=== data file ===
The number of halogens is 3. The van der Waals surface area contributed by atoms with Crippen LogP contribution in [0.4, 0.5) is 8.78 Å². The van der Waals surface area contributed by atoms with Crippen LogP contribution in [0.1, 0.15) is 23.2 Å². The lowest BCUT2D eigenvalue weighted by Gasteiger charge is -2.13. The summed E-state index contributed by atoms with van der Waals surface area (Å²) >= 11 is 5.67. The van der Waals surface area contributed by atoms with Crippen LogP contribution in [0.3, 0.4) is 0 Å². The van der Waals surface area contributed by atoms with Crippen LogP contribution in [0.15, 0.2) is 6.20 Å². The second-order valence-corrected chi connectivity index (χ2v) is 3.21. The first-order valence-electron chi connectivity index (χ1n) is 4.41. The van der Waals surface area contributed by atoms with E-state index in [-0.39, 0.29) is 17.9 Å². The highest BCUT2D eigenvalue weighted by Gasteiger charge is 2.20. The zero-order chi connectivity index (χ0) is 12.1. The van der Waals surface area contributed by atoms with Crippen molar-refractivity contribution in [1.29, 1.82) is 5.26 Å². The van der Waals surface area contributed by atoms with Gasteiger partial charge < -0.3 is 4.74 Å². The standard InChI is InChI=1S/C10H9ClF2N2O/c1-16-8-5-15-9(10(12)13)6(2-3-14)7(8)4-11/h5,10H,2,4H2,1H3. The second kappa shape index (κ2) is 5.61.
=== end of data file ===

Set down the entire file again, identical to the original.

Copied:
The number of halogens is 3. The van der Waals surface area contributed by atoms with Crippen LogP contribution in [0.4, 0.5) is 8.78 Å². The van der Waals surface area contributed by atoms with Crippen LogP contribution in [0.1, 0.15) is 23.2 Å². The lowest BCUT2D eigenvalue weighted by Gasteiger charge is -2.13. The summed E-state index contributed by atoms with van der Waals surface area (Å²) >= 11 is 5.67. The van der Waals surface area contributed by atoms with Crippen LogP contribution in [0.3, 0.4) is 0 Å². The van der Waals surface area contributed by atoms with Crippen LogP contribution in [0.15, 0.2) is 6.20 Å². The second-order valence-corrected chi connectivity index (χ2v) is 3.21. The first-order valence-electron chi connectivity index (χ1n) is 4.41. The van der Waals surface area contributed by atoms with E-state index in [-0.39, 0.29) is 17.9 Å². The highest BCUT2D eigenvalue weighted by Gasteiger charge is 2.20. The zero-order chi connectivity index (χ0) is 12.1. The van der Waals surface area contributed by atoms with Crippen molar-refractivity contribution in [1.29, 1.82) is 5.26 Å². The van der Waals surface area contributed by atoms with Gasteiger partial charge < -0.3 is 4.74 Å². The standard InChI is InChI=1S/C10H9ClF2N2O/c1-16-8-5-15-9(10(12)13)6(2-3-14)7(8)4-11/h5,10H,2,4H2,1H3. The second kappa shape index (κ2) is 5.61.